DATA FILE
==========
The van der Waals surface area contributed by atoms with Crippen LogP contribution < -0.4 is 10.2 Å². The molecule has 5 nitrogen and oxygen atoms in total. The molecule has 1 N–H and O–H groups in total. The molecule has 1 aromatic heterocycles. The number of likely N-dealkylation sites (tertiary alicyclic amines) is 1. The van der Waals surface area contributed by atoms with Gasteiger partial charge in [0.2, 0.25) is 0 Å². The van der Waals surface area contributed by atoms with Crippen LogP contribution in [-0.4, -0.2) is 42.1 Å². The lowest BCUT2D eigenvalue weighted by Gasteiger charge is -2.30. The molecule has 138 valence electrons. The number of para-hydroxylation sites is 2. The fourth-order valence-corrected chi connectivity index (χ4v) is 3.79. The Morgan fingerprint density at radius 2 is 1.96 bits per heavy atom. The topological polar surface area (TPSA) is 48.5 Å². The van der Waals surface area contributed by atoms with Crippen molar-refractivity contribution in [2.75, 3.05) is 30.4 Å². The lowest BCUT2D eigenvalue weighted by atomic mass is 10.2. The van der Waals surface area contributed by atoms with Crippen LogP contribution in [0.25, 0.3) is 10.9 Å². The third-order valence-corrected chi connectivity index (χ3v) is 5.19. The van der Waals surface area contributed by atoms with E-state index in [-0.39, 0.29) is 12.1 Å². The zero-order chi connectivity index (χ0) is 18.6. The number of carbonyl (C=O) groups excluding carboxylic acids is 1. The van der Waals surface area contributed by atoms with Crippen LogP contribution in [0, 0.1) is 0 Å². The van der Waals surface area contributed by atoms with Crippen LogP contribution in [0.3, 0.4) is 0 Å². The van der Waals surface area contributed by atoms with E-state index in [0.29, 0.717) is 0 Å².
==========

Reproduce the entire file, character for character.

The van der Waals surface area contributed by atoms with Crippen LogP contribution < -0.4 is 10.2 Å². The molecule has 5 nitrogen and oxygen atoms in total. The molecule has 1 N–H and O–H groups in total. The molecule has 1 aromatic heterocycles. The number of likely N-dealkylation sites (tertiary alicyclic amines) is 1. The van der Waals surface area contributed by atoms with Gasteiger partial charge in [0.2, 0.25) is 0 Å². The van der Waals surface area contributed by atoms with Crippen LogP contribution in [-0.4, -0.2) is 42.1 Å². The lowest BCUT2D eigenvalue weighted by Gasteiger charge is -2.30. The molecule has 138 valence electrons. The number of para-hydroxylation sites is 2. The fourth-order valence-corrected chi connectivity index (χ4v) is 3.79. The Morgan fingerprint density at radius 2 is 1.96 bits per heavy atom. The topological polar surface area (TPSA) is 48.5 Å². The van der Waals surface area contributed by atoms with Crippen molar-refractivity contribution in [2.75, 3.05) is 30.4 Å². The lowest BCUT2D eigenvalue weighted by atomic mass is 10.2. The van der Waals surface area contributed by atoms with Crippen LogP contribution in [0.25, 0.3) is 10.9 Å². The third-order valence-corrected chi connectivity index (χ3v) is 5.19. The van der Waals surface area contributed by atoms with E-state index in [-0.39, 0.29) is 12.1 Å². The zero-order chi connectivity index (χ0) is 18.6. The number of carbonyl (C=O) groups excluding carboxylic acids is 1. The van der Waals surface area contributed by atoms with Crippen LogP contribution in [0, 0.1) is 0 Å². The van der Waals surface area contributed by atoms with Crippen LogP contribution in [0.3, 0.4) is 0 Å². The van der Waals surface area contributed by atoms with E-state index in [0.29, 0.717) is 0 Å².